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Haiti Diaries #4

As the construction of the compost toilets took place in the capital Port au Price, Rise Haiti had little chance to visit other parts of the country. Therefore, it was with interest and curiosity that the team accepted the suggestion of Jorge, the administrator of Foi et Joie, who offered himself to bring us to Canaan. The biggest slum in Latin America, Canaan was initially meant to be a temporary solution for the thousands of people that lost their home during the hurricane, more than 5 years ago. The slum extends for kilometers and partially covers several of the dry hills that align throughout the whole area; the houses are assembled with emergency materials and offer a striking contrast with some of the more modern facilities that have been built just across the street. There are no precise data regarding the number of people that actually live there, but rough estimates point to more than 30’000.

There is a big metallic gate to separate the school that we were to visit from the rest of the neighborhood. Once inside, we were introduced to the kind principal of the school, a Porto Rican nun that dedicates her life to rise and educate the more than 500 kids present in the facility. The school facilities are built in a semicircle, and in the middle there is a football field.

Notwithstanding the rocks on the ground and the heat, the children demonstrate an incredible mastery of the sport, making the surroundings lively with their cheers and screams.

Saying that the fist impression of the place was incredible would be an understatement. The contrast with the clear poverty and the life within the students, the willpower of the teachers and the general cleanness of the clothes was surprising. Jorge showed us around and, shortly after, we were greeted by some of the youngest students that, absolutely not intimidated by the height of Benedikt, quickly started to climb up on our legs, wanting to take pictures and play with us. We then got to see the finished handwashing facility started by SIM10: the stable construction is decorated with colored tiles and provides the children with running water.

But the work in Canaan is far from being concluded: as the high number of the students does not allow the construction of compost toilets, Foi et Joie started to envision the construction of hydric toilets, that would take the actual sanitation situation to the next level. Other maintenance projects regarding the expansion of the backyard garden and the safety of the football field are on the table.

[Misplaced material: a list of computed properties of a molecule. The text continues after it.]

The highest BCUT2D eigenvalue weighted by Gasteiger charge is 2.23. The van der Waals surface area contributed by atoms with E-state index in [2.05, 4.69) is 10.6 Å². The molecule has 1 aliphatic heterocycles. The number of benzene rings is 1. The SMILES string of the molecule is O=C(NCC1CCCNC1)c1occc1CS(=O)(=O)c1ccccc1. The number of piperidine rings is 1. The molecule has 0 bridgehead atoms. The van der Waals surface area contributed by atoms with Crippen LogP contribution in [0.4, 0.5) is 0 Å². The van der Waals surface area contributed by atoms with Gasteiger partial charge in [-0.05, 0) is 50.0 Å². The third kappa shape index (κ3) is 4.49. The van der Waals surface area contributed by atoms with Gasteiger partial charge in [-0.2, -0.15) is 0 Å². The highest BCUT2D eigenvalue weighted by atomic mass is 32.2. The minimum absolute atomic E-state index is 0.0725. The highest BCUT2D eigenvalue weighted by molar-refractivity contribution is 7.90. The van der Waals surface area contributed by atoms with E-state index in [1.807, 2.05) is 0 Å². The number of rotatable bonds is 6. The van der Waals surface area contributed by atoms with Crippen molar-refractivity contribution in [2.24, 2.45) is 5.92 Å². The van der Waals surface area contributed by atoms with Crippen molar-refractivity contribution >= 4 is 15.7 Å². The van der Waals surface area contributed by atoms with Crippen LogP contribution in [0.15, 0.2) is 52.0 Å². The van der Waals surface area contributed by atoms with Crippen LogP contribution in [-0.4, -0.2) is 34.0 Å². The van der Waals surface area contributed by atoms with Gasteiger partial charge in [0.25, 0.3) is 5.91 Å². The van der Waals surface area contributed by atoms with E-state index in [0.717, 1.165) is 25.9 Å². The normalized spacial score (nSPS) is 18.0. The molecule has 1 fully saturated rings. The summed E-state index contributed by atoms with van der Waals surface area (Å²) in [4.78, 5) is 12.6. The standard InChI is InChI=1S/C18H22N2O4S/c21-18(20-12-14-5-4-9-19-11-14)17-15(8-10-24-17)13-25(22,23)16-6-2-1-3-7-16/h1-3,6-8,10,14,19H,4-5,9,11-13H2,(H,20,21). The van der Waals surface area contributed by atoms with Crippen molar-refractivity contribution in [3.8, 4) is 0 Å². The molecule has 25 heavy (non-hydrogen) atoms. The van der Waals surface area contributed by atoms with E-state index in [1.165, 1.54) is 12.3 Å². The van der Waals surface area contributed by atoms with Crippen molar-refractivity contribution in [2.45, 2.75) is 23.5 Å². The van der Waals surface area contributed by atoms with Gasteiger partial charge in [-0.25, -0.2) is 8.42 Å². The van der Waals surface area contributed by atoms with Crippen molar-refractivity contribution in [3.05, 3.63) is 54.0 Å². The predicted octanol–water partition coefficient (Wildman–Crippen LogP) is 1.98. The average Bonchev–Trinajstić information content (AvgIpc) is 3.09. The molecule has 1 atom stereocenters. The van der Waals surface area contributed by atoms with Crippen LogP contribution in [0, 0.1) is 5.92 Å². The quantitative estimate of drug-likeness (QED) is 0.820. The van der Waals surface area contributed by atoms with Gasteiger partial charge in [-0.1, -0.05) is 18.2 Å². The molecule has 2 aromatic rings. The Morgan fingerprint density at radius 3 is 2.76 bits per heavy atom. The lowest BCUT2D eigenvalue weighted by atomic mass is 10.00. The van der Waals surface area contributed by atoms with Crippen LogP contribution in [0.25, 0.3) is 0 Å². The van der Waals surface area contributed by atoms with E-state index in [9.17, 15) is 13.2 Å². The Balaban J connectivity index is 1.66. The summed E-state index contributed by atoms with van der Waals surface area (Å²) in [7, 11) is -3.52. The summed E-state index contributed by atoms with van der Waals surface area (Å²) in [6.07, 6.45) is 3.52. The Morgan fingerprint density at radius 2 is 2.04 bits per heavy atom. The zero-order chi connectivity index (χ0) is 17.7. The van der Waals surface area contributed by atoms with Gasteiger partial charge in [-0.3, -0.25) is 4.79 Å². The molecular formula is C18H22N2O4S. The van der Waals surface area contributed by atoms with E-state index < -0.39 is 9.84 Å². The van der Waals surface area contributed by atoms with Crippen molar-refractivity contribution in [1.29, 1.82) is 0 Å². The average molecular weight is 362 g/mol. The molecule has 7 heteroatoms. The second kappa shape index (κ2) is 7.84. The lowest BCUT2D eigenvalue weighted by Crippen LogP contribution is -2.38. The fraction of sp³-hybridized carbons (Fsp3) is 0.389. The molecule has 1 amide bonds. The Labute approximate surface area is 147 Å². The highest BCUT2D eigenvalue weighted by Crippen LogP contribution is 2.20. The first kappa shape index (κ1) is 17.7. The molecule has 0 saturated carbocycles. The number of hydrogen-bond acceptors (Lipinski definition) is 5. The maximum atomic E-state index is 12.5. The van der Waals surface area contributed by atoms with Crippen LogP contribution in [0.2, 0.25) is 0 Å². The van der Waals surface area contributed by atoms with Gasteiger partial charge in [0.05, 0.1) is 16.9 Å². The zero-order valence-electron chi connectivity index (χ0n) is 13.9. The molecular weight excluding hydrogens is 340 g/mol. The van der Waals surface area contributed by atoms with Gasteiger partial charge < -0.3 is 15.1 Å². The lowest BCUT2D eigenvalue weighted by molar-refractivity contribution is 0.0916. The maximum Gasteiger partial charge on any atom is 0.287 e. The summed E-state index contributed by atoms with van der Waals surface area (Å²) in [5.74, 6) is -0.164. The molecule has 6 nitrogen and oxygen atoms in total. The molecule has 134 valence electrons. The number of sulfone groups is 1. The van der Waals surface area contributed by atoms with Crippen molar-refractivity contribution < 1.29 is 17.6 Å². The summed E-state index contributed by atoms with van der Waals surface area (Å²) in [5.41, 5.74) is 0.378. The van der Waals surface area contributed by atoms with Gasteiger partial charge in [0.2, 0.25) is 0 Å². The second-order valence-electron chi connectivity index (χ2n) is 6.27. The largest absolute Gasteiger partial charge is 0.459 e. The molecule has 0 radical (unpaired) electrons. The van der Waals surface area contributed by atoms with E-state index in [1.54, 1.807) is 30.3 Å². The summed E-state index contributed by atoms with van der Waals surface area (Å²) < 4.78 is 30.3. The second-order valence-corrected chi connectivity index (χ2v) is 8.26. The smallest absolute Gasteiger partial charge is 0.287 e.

After a very educative tour around the school and its facilities, we got some “free time”, when we were immediately approached by semi-laughing and semi-scared children, all around 10-16 years old. With a funny attitude they broke the ice by showing us their drawings of the national flag, by politely commanding to take pictures with us (they do have a great posture for pictures!) and finally by directly challenging Pascal to sing the German National Hymn, before they sang theirs. Even though our heart goes secretly to Pascal, there was no competition: they 100% won.

Tired of beating us in singing competition, they then dared Benedikt for and handshaking challenge, quickly mixing feet and hands and feet again – yes, we did feel old in that moment.

Luckily Jorge came at our rescue, saving us from probably another failure – Benedikt did defend himself quite well.

We then took a tour of the garden they are growing locally, with the hope of one day becoming self sustaining – we are yet not sure which exact species were all those plants, but Jorge guaranteed they are fully edible and actually growing strong.

Quickly the time to go came, and after a last goodbye to the nun responsible for the whole school, we got back in the car.

This experience was impressive; not only for the living conditions and daily struggles that are being faced every day, but also because of the strength demonstrated by these people who fight for clean water and safer facilities and, above all, by these children who go to school daily, with braids in their hair, gathering in 5 around the same shattered speaker to listen to what sounded like Vivaldi’s 4 seasons.

As we got back in the car, waiting for the gates to open, the atmosphere somewhat had changed from the previous trip. We stayed silenced for a few moments, looking back through the windows to glance even just one last sight of the pink and blue of those uniforms, of the sandy field and the general squared shape of the classrooms.




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